Amazing Discovery as to How One Doctor Gained His Own
Healthy Recovery. Could You Too Achieve a Better Health
Condition When You’re Over 50?
Ways to Be in Better Condition than
when you were in Your Teens and 20s?
Dr. Robert Cassar is a former body builder, chiropractor, naturalist, and raw foodist who has seemingly defied the hands of time. At 50 years old in the below video -- and just years after an accident that broke his back -- he shows how attention to a healthful lifestyle can change your body and your life.
Your body is always in a state of change; you are either improving or declining your current state of health … and what you do and eat on a “daily basis” greatly influences your decline or improved health plus what quality of life you will have in the future.
As Dr. Cassar and other health gurus like Jack Lalanne have shown is that you can be in good shape well into your later years – if you are committed to living well.
What exactly does that entail? Dr. Cassar shared some of his secrets in the video above, which include …
Dr. Cassar believes in a raw food diet of unprocessed, whole raw foods like vegetables, fruits, nuts, and more. Some raw foodists also eat raw dairy products (raw milk, cheese and eggs, for instance), raw fish and raw meat.
Typically, raw foodists consume 75 percent to 100 percent of their food raw, or not heated above 100-115 degrees F, the point at which enzymes begin to be destroyed. Raw foodists believe that humans were designed to eat foods raw, like other animals do, and that the cooking process turns foods into “unnatural” elements your body is not designed to handle, leading to toxicity and disease.
As the Living Foods Institute states:
“Raw and Living Foods is a philosophy that believes all enzymes, vitamins, and minerals that the body needs to heal and maintain optimal health are found within the foods we eat. Proper food preparation is the key to unlocking these life-giving and healing nutrients.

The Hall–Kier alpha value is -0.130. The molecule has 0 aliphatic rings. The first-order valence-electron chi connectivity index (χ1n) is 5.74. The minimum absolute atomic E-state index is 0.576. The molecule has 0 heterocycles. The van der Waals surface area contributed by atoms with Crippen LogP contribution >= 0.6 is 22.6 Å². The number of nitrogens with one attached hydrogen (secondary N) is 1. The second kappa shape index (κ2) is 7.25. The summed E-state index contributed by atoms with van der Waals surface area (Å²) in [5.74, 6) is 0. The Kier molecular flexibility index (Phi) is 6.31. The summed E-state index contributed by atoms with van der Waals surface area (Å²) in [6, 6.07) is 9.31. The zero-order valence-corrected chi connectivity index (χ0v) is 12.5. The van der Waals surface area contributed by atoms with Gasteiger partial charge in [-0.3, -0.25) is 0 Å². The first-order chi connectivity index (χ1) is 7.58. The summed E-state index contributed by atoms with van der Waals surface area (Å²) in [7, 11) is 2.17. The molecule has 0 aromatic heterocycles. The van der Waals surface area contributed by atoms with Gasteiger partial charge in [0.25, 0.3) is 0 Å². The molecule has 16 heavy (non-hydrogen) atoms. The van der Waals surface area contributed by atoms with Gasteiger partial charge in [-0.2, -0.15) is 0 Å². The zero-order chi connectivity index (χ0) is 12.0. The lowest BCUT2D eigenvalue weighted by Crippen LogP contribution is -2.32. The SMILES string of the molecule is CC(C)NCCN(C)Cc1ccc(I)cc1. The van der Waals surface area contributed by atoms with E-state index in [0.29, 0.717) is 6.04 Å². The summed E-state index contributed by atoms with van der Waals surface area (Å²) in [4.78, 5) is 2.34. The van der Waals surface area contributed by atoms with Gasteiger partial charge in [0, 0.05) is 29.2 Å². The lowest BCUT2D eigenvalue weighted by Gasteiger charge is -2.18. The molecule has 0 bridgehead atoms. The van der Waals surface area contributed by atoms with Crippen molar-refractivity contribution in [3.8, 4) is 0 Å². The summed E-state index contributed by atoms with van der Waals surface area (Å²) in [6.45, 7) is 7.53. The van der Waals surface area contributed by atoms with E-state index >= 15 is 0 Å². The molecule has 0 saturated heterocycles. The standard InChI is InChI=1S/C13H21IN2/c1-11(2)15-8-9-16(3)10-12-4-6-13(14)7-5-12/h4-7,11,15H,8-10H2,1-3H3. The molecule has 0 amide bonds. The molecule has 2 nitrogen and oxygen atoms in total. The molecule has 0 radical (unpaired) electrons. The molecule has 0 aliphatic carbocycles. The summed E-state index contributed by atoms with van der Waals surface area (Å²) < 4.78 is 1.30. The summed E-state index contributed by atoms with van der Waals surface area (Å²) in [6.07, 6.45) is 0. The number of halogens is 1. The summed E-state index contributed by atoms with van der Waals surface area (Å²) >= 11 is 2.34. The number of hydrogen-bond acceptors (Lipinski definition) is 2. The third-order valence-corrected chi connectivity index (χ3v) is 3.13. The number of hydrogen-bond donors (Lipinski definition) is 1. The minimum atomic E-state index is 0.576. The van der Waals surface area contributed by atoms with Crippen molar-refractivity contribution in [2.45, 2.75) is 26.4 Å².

Cooking foods destroys more than 90% of its nutritional value and natural enzymes that the body needs to digest the food. Enzymes are more important than any other active element as an aid to digestion and health. A lack of enzymes is a contributing factor to health problems ranging from the common cold to more serious diseases such as cancer and AIDS.
Disease is caused in part by toxicity and deficiency, which is created when, among other things, we eat foods that are unnatural or lack essential nutrients. Simply put, when toxic and deficient conditions are removed from the body, the body can heal itself, fight off future illnesses, and remain in total and perfect health.”
Very few people actually adhere to a 100 percent raw food diet, and there is some debate as to whether or not this is truly the healthiest diet on the planet. For instance, certain foods, like beans, actually become more nutritious after cooking. Cooked tomatoes are also known to contain particularly healthy compounds like lycopene -- more so than raw tomatoes -- that help fight prostate cancer.
That said, most people do not eat nearly enough foods in their fresh, unprocessed raw form, and it’s certainly healthy to eat lots of foods in this state. If you’re just getting started, vegetable juicing is a simple way to include more fresh raw fruits and veggies in your daily diet. Alive in 5: Raw Gourmet Meals in Five Minutes is another option, as it’s a simple guide for anyone who wants to explore the raw food movement, or simply get more fresh, healthy and great-tasting foods into their diet -- but doesn't have a lot of time to do it.
An Alkaline Diet
Dr. Cassar is a proponent of an alkaline diet, which a raw food diet typically is. Many holistic doctors and nutritionists believe we must alkalize our bodies, thereby restoring our alkaline-acid balance, if we are to reach high levels of vitality and strength.
Many also believe that finding this balance is key to fighting cancer and other diseases and reaching optimal health.
The healthy blood pH level of the human body is a slightly alkaline range of 7.36 to 7.44 (a pH value under 7 is considered acid and above 7 alkaline). While your body has mechanisms to keep your blood within a narrow pH range, your tissues may become acidic.
To put it simply, proponents of the theory hold that when your body becomes too acidic it can become depleted of alkaline minerals like sodium, potassium, magnesium and calcium, paving the way for chronic and degenerative disease.
Further, many functions of your body require certain levels of acidity or alkalinity to be carried out, as enzymes and chemical reactions work best at certain pHs.
For instance, as your body becomes acidic, the ability of your muscles to contract goes down while hormones like adrenaline increase. Even slight changes in pH can have a profound effect on your body function.